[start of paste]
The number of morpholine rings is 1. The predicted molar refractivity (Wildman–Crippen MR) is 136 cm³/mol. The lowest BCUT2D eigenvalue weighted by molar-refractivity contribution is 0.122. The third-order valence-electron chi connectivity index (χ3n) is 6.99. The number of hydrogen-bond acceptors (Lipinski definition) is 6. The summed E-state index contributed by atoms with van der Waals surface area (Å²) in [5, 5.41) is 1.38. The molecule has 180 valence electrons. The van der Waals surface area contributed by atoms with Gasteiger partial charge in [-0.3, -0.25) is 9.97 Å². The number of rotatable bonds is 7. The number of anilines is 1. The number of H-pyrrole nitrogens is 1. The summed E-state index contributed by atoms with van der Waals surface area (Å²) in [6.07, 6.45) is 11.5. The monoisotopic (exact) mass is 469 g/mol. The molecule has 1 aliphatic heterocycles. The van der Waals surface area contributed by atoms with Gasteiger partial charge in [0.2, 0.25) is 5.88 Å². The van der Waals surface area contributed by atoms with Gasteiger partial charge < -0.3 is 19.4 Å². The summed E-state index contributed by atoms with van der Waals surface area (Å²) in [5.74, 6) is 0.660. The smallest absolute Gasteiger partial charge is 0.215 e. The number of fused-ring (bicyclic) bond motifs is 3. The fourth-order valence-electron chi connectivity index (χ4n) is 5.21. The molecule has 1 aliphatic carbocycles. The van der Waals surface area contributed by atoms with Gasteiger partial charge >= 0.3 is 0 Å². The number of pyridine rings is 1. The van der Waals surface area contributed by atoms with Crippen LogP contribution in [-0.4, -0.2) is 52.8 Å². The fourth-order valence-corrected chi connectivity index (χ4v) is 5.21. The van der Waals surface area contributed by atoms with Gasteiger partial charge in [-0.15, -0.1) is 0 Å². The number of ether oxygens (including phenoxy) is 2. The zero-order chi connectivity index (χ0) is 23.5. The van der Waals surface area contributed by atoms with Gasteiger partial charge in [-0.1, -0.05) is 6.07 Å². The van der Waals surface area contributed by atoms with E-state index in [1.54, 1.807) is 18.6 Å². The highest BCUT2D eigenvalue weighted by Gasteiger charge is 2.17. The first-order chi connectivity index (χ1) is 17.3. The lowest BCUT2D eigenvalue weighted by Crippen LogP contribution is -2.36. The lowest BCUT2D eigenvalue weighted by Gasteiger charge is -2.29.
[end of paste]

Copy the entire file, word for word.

The number of morpholine rings is 1. The predicted molar refractivity (Wildman–Crippen MR) is 136 cm³/mol. The lowest BCUT2D eigenvalue weighted by molar-refractivity contribution is 0.122. The third-order valence-electron chi connectivity index (χ3n) is 6.99. The number of hydrogen-bond acceptors (Lipinski definition) is 6. The summed E-state index contributed by atoms with van der Waals surface area (Å²) in [5, 5.41) is 1.38. The molecule has 180 valence electrons. The van der Waals surface area contributed by atoms with Gasteiger partial charge in [-0.3, -0.25) is 9.97 Å². The number of rotatable bonds is 7. The number of anilines is 1. The number of H-pyrrole nitrogens is 1. The summed E-state index contributed by atoms with van der Waals surface area (Å²) in [6.07, 6.45) is 11.5. The monoisotopic (exact) mass is 469 g/mol. The molecule has 1 aliphatic heterocycles. The van der Waals surface area contributed by atoms with Gasteiger partial charge in [0.2, 0.25) is 5.88 Å². The van der Waals surface area contributed by atoms with Gasteiger partial charge < -0.3 is 19.4 Å². The summed E-state index contributed by atoms with van der Waals surface area (Å²) in [5.74, 6) is 0.660. The smallest absolute Gasteiger partial charge is 0.215 e. The number of fused-ring (bicyclic) bond motifs is 3. The fourth-order valence-electron chi connectivity index (χ4n) is 5.21. The molecule has 1 aliphatic carbocycles. The van der Waals surface area contributed by atoms with Gasteiger partial charge >= 0.3 is 0 Å². The number of pyridine rings is 1. The van der Waals surface area contributed by atoms with Crippen LogP contribution in [-0.4, -0.2) is 52.8 Å². The fourth-order valence-corrected chi connectivity index (χ4v) is 5.21. The van der Waals surface area contributed by atoms with Gasteiger partial charge in [-0.15, -0.1) is 0 Å². The number of ether oxygens (including phenoxy) is 2. The zero-order chi connectivity index (χ0) is 23.5. The van der Waals surface area contributed by atoms with Gasteiger partial charge in [-0.1, -0.05) is 6.07 Å². The van der Waals surface area contributed by atoms with E-state index in [1.54, 1.807) is 18.6 Å². The highest BCUT2D eigenvalue weighted by Gasteiger charge is 2.17. The first-order chi connectivity index (χ1) is 17.3. The lowest BCUT2D eigenvalue weighted by Crippen LogP contribution is -2.36. The lowest BCUT2D eigenvalue weighted by Gasteiger charge is -2.29.